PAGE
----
A Refreshing Trip to Shan Lin Xi Leads to a Promising Harvest

I arrived in Taiwan and was met by my friend Mr. Chang. This is the last leg of my trip before returning home. I was exhausted, feeling battered and abused by China's extreme prices and the seemingly unconcerned attitudes of the tea people I deal with. For example, Mr. Chen, a tea grower, told me: "Mr. Fong, I will give you a great price, only 500 yuan per kilo, a better price than anyone else I sell to!" When I told him we purchased that tea for 35 percent less last year, he shrugged and said, "That's the price." No one is surprised if prices go up every year; it is just a fact of life. Didn't anyone tell these people there's a recession going on?

Anyway, after a brief discussion about teaware at Mr. Chang's office, I retired to the hotel to lick my wounds. After an overnight break, I traveled to Nantou via Taiwan's high-speed train, which shortens what used to be a drive of about three hours to a little over half an hour. My friend Shing Wen picked me up at the train station and up the mountain I went. First, I visited a tea seedling factory to see what they have and get some pointers on how best to grow our own. Next I went to Shing Wen's tea factory to sample all the oolongs her family collected for me to cup. I was very encouraged by the samples. Normally I would have bought some of them, but since they're this good despite being from lower altitudes, I decided to take a chance and wait for the higher altitude tea. This year's more consistent weather and later harvest are likely to produce one of the better harvests in recent years.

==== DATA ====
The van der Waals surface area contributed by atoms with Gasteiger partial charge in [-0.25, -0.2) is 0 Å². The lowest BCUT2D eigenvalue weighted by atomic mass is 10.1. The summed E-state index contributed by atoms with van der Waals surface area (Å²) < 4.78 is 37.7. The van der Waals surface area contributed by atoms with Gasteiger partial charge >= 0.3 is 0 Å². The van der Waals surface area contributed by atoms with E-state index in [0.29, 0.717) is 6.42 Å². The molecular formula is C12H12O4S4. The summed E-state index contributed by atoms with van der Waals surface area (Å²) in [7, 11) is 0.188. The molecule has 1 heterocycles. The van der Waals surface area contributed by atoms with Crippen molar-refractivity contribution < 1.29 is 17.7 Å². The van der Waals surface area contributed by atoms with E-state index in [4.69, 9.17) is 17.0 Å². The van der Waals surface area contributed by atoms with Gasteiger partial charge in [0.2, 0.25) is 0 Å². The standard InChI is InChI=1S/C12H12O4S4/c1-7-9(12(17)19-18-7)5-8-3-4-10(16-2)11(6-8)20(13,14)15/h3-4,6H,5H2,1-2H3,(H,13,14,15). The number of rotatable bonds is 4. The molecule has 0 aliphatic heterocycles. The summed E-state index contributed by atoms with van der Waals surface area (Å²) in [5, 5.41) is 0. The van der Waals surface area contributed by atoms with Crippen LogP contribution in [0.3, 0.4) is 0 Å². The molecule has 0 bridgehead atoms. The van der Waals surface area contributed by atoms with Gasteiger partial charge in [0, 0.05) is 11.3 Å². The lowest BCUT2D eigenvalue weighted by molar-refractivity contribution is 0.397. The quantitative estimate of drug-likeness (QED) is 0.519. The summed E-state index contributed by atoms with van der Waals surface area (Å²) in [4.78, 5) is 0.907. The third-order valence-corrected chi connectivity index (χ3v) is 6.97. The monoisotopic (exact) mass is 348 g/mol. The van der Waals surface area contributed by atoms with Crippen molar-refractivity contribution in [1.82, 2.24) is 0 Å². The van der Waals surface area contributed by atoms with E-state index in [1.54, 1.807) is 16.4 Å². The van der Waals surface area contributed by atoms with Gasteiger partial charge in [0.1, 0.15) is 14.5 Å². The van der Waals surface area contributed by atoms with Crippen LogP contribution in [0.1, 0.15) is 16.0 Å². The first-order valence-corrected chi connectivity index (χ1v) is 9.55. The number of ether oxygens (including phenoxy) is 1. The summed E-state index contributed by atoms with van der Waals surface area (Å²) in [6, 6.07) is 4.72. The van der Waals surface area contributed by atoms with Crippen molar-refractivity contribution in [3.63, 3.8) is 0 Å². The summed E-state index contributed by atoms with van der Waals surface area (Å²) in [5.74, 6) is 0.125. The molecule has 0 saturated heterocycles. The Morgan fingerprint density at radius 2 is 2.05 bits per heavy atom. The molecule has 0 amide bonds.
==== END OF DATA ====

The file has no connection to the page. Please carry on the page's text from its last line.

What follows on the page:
I decided to go up to the mountain to see how close we are to harvest before making a final decision, so we drove to the Shan Lin Xi area where I've procured some excellent oolongs in the past. The scenic two-hour drive started to ease some of the pain from high prices and the "escape" from China. When I arrived at the garden at around 1 PM, the fields were still covered by rolling fog. However, the plants and their young buds are looking good. I estimate another week or two before full production begins.